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Alternative Corporate Giving Formats

Tax Management Memorandum

Originally Published in Tax Management Memorandum.

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Currently, the two most common formats for corporate charitable giving are direct outright gifts and gifts made through corporate private foundations. While these formats afford some advantages, they are by no means the optimal modes available, and the explanation for their widespread use is probably simply lack of information about alternatives. In rather stark contrast to the substantial amount of published materials on sophisticated charitable giving techniques for individuals, corporate charitable giving is, in general, an area markedly underserved by available scholarly legal publications.

In addition to reviewing the relative advantages and disadvantages of the two principal formats of corporate charitable giving, this article surveys a number of alternative, lesser-known formats for corporate charitable giving, including the use of community foundations, private operating foundations, conduit foundations, and supporting organizations. It also compares and contrasts these alternative formats, in terms of a survey of advantages and disadvantages, as well as providing examples of how a corporation might utilize a particular format.

Outright Corporate Charitable Giving

A corporation described in Subchapter C of the Internal Revenue Code is entitled to a charitable contribution deduction against federal income tax under Code Section 170(b)(2). Simply stated, the corporation may deduct the value of property contributed to a public charity qualifying under Sec. 509(a)(1), (2), or (3), up to 10% of its adjusted taxable income for the year in which the contribution is made (Sec. 170(b)(2)). The corporation may carry over for an additional five years any portion of the contribution which is not deducted in the year of the gift (Sec. 170(d)(2)). Any excess deduction not yet utilized within these six years is applied to lower earnings and profits of the corporation.

A corporation may be motivated to make a direct outright charitable contribution to a public charity for a variety of reasons. Most fundamentally, a corporation may make a contribution as a means of supporting charitable activities of which the corporation approves. Eleemosynary acts provide other important advantages to the corporation, as well, including the creation of goodwill in the public and securing favorable press coverage, which can help place the corporation in a positive light as a “good corporate citizen” which “gives something back to the community.” Corporations may also create future consumers of their products by making them available to public or private schools, as in the case of computer equipment and software. A corporation which has opened a new facility in a community may wish to establish good community relations through well-publicized contributions to public charities in the community. A myriad of other corporate motives for making charitable gifts may exist, limited only by the creativity and resourcefulness of the corporation.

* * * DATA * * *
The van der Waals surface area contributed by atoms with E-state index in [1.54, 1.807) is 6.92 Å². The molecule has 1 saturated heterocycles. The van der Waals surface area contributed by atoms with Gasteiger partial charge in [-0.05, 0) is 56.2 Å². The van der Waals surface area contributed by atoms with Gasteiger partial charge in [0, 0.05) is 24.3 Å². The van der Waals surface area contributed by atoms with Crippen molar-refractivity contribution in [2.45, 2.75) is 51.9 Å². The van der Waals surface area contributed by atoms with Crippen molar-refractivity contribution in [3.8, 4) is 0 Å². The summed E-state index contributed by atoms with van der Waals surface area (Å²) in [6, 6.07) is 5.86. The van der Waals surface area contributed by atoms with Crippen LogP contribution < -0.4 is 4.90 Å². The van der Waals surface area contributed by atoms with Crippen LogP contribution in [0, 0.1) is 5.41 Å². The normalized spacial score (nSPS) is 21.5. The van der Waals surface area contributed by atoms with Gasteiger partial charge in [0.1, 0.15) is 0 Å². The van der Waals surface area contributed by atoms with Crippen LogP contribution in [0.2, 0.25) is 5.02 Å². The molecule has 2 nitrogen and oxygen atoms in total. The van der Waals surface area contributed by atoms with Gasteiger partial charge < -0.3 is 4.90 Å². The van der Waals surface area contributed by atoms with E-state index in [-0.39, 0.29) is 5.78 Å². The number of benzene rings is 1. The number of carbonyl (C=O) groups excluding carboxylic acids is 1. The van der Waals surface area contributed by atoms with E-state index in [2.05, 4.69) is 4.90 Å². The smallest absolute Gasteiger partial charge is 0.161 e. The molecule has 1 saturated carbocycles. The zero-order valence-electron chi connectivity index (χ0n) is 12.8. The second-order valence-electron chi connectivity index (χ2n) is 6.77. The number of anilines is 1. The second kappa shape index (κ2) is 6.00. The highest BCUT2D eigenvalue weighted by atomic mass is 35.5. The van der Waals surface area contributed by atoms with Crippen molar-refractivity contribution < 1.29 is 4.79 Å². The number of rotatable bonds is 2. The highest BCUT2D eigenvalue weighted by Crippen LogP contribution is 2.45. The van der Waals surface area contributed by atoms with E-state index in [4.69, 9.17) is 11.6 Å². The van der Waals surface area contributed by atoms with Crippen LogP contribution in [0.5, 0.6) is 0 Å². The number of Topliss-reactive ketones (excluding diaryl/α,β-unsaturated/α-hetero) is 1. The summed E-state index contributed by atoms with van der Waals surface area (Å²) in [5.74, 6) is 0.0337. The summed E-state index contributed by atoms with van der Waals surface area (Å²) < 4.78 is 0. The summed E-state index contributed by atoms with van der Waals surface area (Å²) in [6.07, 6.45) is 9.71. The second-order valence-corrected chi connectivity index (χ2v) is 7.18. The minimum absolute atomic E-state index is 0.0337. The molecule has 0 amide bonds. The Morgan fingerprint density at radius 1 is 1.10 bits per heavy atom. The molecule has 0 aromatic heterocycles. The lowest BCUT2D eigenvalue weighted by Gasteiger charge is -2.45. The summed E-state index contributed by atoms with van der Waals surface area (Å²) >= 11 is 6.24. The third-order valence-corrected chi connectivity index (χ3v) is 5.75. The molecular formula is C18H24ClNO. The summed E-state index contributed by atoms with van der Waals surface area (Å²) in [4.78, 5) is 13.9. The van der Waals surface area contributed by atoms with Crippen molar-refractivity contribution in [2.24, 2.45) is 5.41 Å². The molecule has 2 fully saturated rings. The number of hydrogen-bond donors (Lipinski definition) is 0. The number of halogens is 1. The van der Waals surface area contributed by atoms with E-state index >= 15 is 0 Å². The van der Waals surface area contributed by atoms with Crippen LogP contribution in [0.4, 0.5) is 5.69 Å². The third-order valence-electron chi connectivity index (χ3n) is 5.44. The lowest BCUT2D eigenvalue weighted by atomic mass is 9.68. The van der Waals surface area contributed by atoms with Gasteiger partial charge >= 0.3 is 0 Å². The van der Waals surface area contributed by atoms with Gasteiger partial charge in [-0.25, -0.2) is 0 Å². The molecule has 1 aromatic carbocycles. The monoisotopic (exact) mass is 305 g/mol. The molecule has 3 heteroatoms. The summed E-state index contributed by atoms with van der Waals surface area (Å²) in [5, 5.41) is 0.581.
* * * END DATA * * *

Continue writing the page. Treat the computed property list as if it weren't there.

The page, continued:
The presence of these secondary motives for a corporation’s making charitable gifts, which may be termed “self-serving” in the best sense, usually rescues the contribution from being characterized as a form of corporate “waste.” Indeed, some corporate gifts to charitable organizations which fail the requirements of Sec. 170 for various reasons, may well support a Sec. 162 deduction, as an “ordinary and necessary” business expense (see Sec. 162(b)). While (as usual) the earlier decisions generally took a more rigid view of corporate giving from the perspective of corporate “waste,” the modern trend of decisions is considerably more favorable and flexible. Of course, the charitable gift must be reasonable and consistent with the financial situation and outlook of the corporation; a business on the verge of bankruptcy would not be an ideal candidate for charitable giving, for example.

Example: Direct Outright Gift. Corporation P, wishing to support local schools, donates new computer equipment to the high schools located in the county where the corporate headquarters are established. The donation is made to the county government, which then allocates the computer equipment among the schools in the manner it determines best meets the needs of the students and faculty.

The principal advantages of direct outright charitable gifts for a corporation usually includes the following:

  • Simplicity: A direct gift to a public charity involves no “hassles” associated with ongoing interstitial foundation, and may not even require the corporation to dedicate staff and resources to a “corporate giving” office.
  • Flexibility: The corporation can decide to make an outright charitable gift at the time and in the amounts most opportune for it, as circumstances arise and change.
  • Fostering community goodwill and achieving other “secondary” goals as noted earlier.
  • Opportunity for fine-tuning charitable giving to reflect and support corporate goals: The corporation can use direct gifts in a well-targeted fashion designed to support the goals which are most important from the corporation’s perspective, and those most likely to secure secondary benefits noted earlier.

The disadvantages of making direct outright charitable gifts for a corporation may include the following: